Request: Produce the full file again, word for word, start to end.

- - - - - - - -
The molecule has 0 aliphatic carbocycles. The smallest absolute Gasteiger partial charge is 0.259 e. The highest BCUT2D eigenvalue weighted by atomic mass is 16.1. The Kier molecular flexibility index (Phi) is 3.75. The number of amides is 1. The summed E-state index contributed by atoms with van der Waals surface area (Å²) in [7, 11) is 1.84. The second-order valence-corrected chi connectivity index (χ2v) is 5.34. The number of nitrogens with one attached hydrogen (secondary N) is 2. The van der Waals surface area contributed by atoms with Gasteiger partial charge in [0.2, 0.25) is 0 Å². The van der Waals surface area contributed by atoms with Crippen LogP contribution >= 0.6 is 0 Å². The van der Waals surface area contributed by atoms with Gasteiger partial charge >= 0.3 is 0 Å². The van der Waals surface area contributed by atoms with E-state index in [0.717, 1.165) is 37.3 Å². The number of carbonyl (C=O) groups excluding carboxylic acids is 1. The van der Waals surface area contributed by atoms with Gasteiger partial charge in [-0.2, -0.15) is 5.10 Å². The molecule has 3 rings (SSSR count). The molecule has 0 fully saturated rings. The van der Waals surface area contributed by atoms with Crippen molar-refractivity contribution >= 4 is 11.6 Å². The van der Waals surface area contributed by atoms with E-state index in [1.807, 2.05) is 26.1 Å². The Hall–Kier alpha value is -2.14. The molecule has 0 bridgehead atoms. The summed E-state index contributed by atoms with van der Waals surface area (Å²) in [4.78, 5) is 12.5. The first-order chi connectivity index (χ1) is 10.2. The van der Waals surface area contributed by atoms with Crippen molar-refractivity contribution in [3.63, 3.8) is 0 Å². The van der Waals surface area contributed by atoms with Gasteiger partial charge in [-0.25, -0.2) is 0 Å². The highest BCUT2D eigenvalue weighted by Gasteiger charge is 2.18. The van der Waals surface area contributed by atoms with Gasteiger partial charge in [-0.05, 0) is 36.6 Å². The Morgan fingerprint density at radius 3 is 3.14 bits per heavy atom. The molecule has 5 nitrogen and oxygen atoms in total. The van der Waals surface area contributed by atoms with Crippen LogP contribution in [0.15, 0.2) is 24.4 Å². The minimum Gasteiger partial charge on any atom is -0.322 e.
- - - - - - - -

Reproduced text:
The molecule has 0 aliphatic carbocycles. The smallest absolute Gasteiger partial charge is 0.259 e. The highest BCUT2D eigenvalue weighted by atomic mass is 16.1. The Kier molecular flexibility index (Phi) is 3.75. The number of amides is 1. The summed E-state index contributed by atoms with van der Waals surface area (Å²) in [7, 11) is 1.84. The second-order valence-corrected chi connectivity index (χ2v) is 5.34. The number of nitrogens with one attached hydrogen (secondary N) is 2. The van der Waals surface area contributed by atoms with Gasteiger partial charge in [0.2, 0.25) is 0 Å². The van der Waals surface area contributed by atoms with Crippen LogP contribution >= 0.6 is 0 Å². The van der Waals surface area contributed by atoms with Gasteiger partial charge >= 0.3 is 0 Å². The van der Waals surface area contributed by atoms with E-state index in [0.717, 1.165) is 37.3 Å². The number of carbonyl (C=O) groups excluding carboxylic acids is 1. The van der Waals surface area contributed by atoms with Gasteiger partial charge in [-0.2, -0.15) is 5.10 Å². The molecule has 3 rings (SSSR count). The molecule has 0 fully saturated rings. The van der Waals surface area contributed by atoms with Crippen molar-refractivity contribution >= 4 is 11.6 Å². The van der Waals surface area contributed by atoms with E-state index in [1.807, 2.05) is 26.1 Å². The Hall–Kier alpha value is -2.14. The molecule has 0 bridgehead atoms. The summed E-state index contributed by atoms with van der Waals surface area (Å²) in [4.78, 5) is 12.5. The first-order chi connectivity index (χ1) is 10.2. The van der Waals surface area contributed by atoms with Crippen molar-refractivity contribution in [3.63, 3.8) is 0 Å². The van der Waals surface area contributed by atoms with Gasteiger partial charge in [-0.25, -0.2) is 0 Å². The highest BCUT2D eigenvalue weighted by Gasteiger charge is 2.18. The van der Waals surface area contributed by atoms with Gasteiger partial charge in [-0.05, 0) is 36.6 Å². The Morgan fingerprint density at radius 3 is 3.14 bits per heavy atom. The molecule has 5 nitrogen and oxygen atoms in total. The van der Waals surface area contributed by atoms with Crippen LogP contribution in [0.15, 0.2) is 24.4 Å². The minimum Gasteiger partial charge on any atom is -0.322 e.